The shift should not obscure an important consistency across the period in question. It also became easier to contemplate—again, in doctrine—that information technology had created more than a wide range of new tools and opportunities for militaries to fight one another. This was originally classified but released to the public in an abridged version in late The Cyber Defense Review. What Kind of Warfare? I-3] Specifically, the US military now depended on civilian infrastructure, but in ordinary circumstances DoD could not act directly to protect those key resources that the joint force commander needed to perform his missions: Although DOD information flows depend on civil information infrastructures, the protection of these infrastructures falls outside the authority and responsibility of the DOD.
I-4] But how would this work? Softening the Terms The equivocation over information warfare and its incongruities with C2W could not continue forever. War by Computers? Removes information warfare as a term from joint IO doctrine. Updates the descriptions and interrelationship of the five core IO capabilities electronic warfare, computer network operations, psychological operations, operations security, and military deception and their associated supporting and related capabilities. Establishes the core capability of computer network operations, consisting of computer network attack, computer network defense, and computer network exploitation.
II-4 and II-5] The broad category of computer network operations, moreover, possessed offensive, defensive, and intelligence and enabling modes. II-5] Information Operations could be and almost certainly would be utilized by any adversary, and therefore had to be recognized as a serious factor affecting the plans of battlefield commanders and the national interest of the United States: regardless of their size, adversaries, including terrorist groups, can counter US efforts through propaganda campaigns, or develop, purchase, or download from the Internet tools and techniques enabling them to attack US information and information systems which may result in tangible impacts on US diplomatic, economic, or military efforts.
Where the version of JP had recognized the potential for computer network attacks on critical infrastructure in the United States, the new JP hinted at the reality that adversaries were already utilizing the Internet against American forces and interests: The increasing reliance of unsophisticated militaries and terrorist groups on computers and computer networks to pass information to [command and control their] forces reinforces the importance of CNO in IO plans and activities.
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Joint Publication , The actual practice of cyberspace operations in the years after forced the resolution of this mismatch between policy and doctrine. II-5] The Joint Staff had not forgotten doctrine for cyberspace operations. They are as follows: 2 Cyberspace ISR. US Army Comments Policy. If you wish to comment, use the text box below. Army reserves the right to modify this policy at any time. This is a moderated forum. That means all comments will be reviewed before posting. In addition, we expect that participants will treat each other, as well as our agency and our employees, with respect.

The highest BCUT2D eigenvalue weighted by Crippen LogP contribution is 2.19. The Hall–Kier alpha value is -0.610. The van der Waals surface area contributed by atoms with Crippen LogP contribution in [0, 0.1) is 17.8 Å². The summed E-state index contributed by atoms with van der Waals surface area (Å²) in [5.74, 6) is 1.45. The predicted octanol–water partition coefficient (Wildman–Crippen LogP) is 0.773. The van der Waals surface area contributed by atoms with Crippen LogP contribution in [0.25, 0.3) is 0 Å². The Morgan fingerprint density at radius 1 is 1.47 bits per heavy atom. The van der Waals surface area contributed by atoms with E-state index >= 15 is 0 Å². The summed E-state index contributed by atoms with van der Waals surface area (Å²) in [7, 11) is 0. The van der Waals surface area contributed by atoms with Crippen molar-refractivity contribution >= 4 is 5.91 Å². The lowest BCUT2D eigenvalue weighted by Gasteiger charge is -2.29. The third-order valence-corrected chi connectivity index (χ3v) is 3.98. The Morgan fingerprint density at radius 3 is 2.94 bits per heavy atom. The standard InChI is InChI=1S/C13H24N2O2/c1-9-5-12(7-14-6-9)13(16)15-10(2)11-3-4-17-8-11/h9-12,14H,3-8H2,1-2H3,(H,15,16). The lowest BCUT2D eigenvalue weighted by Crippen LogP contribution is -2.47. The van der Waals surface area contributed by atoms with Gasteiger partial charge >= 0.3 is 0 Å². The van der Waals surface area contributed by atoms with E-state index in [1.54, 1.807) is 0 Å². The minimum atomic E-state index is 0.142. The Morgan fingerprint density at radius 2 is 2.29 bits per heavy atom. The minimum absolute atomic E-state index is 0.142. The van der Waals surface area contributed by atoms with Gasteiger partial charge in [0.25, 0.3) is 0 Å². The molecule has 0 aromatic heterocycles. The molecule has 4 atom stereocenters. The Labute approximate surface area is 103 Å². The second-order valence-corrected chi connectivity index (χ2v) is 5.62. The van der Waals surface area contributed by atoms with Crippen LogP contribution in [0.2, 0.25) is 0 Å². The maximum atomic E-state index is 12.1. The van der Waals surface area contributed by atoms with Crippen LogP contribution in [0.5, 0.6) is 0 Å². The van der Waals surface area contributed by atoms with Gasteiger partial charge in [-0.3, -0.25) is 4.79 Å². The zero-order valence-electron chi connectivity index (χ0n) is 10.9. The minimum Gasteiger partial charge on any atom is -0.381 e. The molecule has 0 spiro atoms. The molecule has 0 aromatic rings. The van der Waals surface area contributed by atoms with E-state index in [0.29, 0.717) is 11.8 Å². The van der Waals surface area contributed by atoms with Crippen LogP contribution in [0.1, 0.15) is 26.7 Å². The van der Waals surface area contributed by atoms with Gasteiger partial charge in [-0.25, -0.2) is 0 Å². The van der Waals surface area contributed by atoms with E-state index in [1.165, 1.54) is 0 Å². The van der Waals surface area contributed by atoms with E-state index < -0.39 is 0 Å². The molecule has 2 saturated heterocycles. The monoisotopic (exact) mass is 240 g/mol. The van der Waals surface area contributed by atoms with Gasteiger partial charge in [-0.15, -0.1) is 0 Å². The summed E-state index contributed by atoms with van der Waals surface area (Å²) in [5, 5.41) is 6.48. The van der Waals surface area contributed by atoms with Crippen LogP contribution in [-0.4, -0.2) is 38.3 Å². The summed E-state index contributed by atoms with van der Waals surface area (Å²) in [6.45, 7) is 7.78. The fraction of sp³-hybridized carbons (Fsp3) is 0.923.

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Comments that make unsupported accusations will also not be posted. The USA Today articles were written by veteran foreign correspondent Jack Kelley , who in was fired after allegations emerged that he had fabricated stories and sources. In October , The New York Times published an article claiming that al-Qaeda had used steganography to encode messages into images, and then transported these via e-mail and possibly via USENET to prepare and execute the 11 September terrorist attack. This was designed to detect the most likely image steganography in transit and thereby provide UK Ministry of Defence Intelligence Staff a realistic approach to "narrowing the field", suggesting that interception capacity was never the difficulty but rather prioritising the target media.
Al-Qaeda has used steganography in such "plain sight" mediums such as Internet pornography to communicate information about their attacks to be carried out on civilian populations. A police search of a British, al-Qaeda member's home, uncovered what is now called "The al-Qaeda Training Manual", a techniques instruction book on deception, forgery, "blending in", hiding places, and the use of covers to blend into the terrorist area of operation usually cities with large civilian populations.
First, US PSYOP targets foreign adversaries and information is coordinated with many other agencies and screened before it is published. Second, while PSYOP by US and coalition forces is "designed to bring an end to violence and save lives, terrorist PSYOP is frequently directed toward promoting violence and threatening civilian populations with death and destruction. Suicide bombers are portrayed as martyrs rather than killers of innocent people.
The Internet is the main resource to spread propaganda with al-Aqaeda and other terrorist groups. Terrorists also like to use the Internet to recruit and persuade children to their cause. As Dorothy Denning has found, "Children are being taught to hate Jews and Westerners, and to take up arms against them [through cartoons and comic-book style web pages, bedtime stories, and computer games]". All terrorists practice a high level of OPSEC since their need to be secret is how they can be successful. Whether it is the al-Qaeda training manual, online magazines targeted for the world, or the training of youth in Jihad camps, OPSEC is one of the first priorities for terrorists.
Secure communications are big as well. The 11 September hijackers, for example, accessed anonymous Hotmail and Yahoo! Three weeks before the attacks, Mohamed Atta reportedly received a coded email message that read: "The semester begins in three more weeks. We've obtained 19 confirmations for studies in the faculty of law, the faculty of urban planning, the faculty of fine arts, and the faculty of engineering.
The list of methods goes on and on and is very similar to the methods used in organized crime around the world.